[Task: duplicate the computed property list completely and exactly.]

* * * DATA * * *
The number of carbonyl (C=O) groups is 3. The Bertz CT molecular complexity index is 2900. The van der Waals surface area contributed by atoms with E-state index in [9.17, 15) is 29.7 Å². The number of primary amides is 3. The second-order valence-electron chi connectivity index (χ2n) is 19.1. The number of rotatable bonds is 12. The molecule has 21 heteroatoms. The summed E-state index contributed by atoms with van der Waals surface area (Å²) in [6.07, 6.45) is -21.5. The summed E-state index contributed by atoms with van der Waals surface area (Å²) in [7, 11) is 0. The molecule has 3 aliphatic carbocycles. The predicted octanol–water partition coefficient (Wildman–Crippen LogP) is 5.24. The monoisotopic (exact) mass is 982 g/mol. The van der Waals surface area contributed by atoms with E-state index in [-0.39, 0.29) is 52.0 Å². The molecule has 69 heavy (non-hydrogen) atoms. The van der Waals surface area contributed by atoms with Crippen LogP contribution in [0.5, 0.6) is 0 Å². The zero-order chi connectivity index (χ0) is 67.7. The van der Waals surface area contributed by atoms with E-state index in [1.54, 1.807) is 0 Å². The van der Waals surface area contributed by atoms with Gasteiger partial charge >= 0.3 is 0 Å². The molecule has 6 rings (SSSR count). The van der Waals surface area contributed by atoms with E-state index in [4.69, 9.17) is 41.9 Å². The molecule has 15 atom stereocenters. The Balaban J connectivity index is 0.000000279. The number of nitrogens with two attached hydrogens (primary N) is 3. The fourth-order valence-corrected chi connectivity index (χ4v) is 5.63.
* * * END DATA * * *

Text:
The number of carbonyl (C=O) groups is 3. The Bertz CT molecular complexity index is 2900. The van der Waals surface area contributed by atoms with E-state index in [9.17, 15) is 29.7 Å². The number of primary amides is 3. The second-order valence-electron chi connectivity index (χ2n) is 19.1. The number of rotatable bonds is 12. The molecule has 21 heteroatoms. The summed E-state index contributed by atoms with van der Waals surface area (Å²) in [6.07, 6.45) is -21.5. The summed E-state index contributed by atoms with van der Waals surface area (Å²) in [7, 11) is 0. The molecule has 3 aliphatic carbocycles. The predicted octanol–water partition coefficient (Wildman–Crippen LogP) is 5.24. The monoisotopic (exact) mass is 982 g/mol. The van der Waals surface area contributed by atoms with E-state index in [-0.39, 0.29) is 52.0 Å². The molecule has 69 heavy (non-hydrogen) atoms. The van der Waals surface area contributed by atoms with Crippen LogP contribution in [0.5, 0.6) is 0 Å². The zero-order chi connectivity index (χ0) is 67.7. The van der Waals surface area contributed by atoms with E-state index in [1.54, 1.807) is 0 Å². The van der Waals surface area contributed by atoms with Gasteiger partial charge >= 0.3 is 0 Å². The molecule has 6 rings (SSSR count). The van der Waals surface area contributed by atoms with E-state index in [4.69, 9.17) is 41.9 Å². The molecule has 15 atom stereocenters. The Balaban J connectivity index is 0.000000279. The number of nitrogens with two attached hydrogens (primary N) is 3. The fourth-order valence-corrected chi connectivity index (χ4v) is 5.63.